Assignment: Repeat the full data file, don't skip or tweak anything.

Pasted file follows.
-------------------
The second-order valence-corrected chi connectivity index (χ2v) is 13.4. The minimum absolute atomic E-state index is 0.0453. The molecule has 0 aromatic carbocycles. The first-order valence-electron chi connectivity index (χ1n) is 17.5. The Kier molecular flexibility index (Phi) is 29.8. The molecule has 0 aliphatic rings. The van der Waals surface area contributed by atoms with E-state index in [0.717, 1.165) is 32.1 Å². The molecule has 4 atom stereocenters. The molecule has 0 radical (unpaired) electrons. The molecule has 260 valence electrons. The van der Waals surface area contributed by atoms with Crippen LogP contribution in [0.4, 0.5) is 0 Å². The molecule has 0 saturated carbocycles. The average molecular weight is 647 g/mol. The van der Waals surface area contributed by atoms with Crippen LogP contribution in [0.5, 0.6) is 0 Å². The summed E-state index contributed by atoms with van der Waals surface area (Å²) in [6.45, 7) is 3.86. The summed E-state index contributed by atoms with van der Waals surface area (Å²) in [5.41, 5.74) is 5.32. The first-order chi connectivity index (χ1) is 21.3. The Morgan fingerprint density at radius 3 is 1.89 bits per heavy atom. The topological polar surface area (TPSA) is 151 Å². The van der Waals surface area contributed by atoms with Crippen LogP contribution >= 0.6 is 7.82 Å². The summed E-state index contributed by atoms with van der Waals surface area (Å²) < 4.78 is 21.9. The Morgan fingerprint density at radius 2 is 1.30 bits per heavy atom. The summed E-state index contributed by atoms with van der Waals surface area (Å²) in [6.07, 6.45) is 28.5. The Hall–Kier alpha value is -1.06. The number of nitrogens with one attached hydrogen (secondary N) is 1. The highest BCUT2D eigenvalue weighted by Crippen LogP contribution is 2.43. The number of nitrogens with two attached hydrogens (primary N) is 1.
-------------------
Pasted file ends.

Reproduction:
The second-order valence-corrected chi connectivity index (χ2v) is 13.4. The minimum absolute atomic E-state index is 0.0453. The molecule has 0 aromatic carbocycles. The first-order valence-electron chi connectivity index (χ1n) is 17.5. The Kier molecular flexibility index (Phi) is 29.8. The molecule has 0 aliphatic rings. The van der Waals surface area contributed by atoms with E-state index in [0.717, 1.165) is 32.1 Å². The molecule has 4 atom stereocenters. The molecule has 0 radical (unpaired) electrons. The molecule has 260 valence electrons. The van der Waals surface area contributed by atoms with Crippen LogP contribution in [0.4, 0.5) is 0 Å². The molecule has 0 saturated carbocycles. The average molecular weight is 647 g/mol. The van der Waals surface area contributed by atoms with Crippen LogP contribution in [0.5, 0.6) is 0 Å². The summed E-state index contributed by atoms with van der Waals surface area (Å²) in [6.45, 7) is 3.86. The summed E-state index contributed by atoms with van der Waals surface area (Å²) in [5.41, 5.74) is 5.32. The first-order chi connectivity index (χ1) is 21.3. The Morgan fingerprint density at radius 3 is 1.89 bits per heavy atom. The topological polar surface area (TPSA) is 151 Å². The van der Waals surface area contributed by atoms with Crippen LogP contribution >= 0.6 is 7.82 Å². The summed E-state index contributed by atoms with van der Waals surface area (Å²) < 4.78 is 21.9. The Morgan fingerprint density at radius 2 is 1.30 bits per heavy atom. The summed E-state index contributed by atoms with van der Waals surface area (Å²) in [6.07, 6.45) is 28.5. The Hall–Kier alpha value is -1.06. The number of nitrogens with one attached hydrogen (secondary N) is 1. The highest BCUT2D eigenvalue weighted by Crippen LogP contribution is 2.43. The number of nitrogens with two attached hydrogens (primary N) is 1.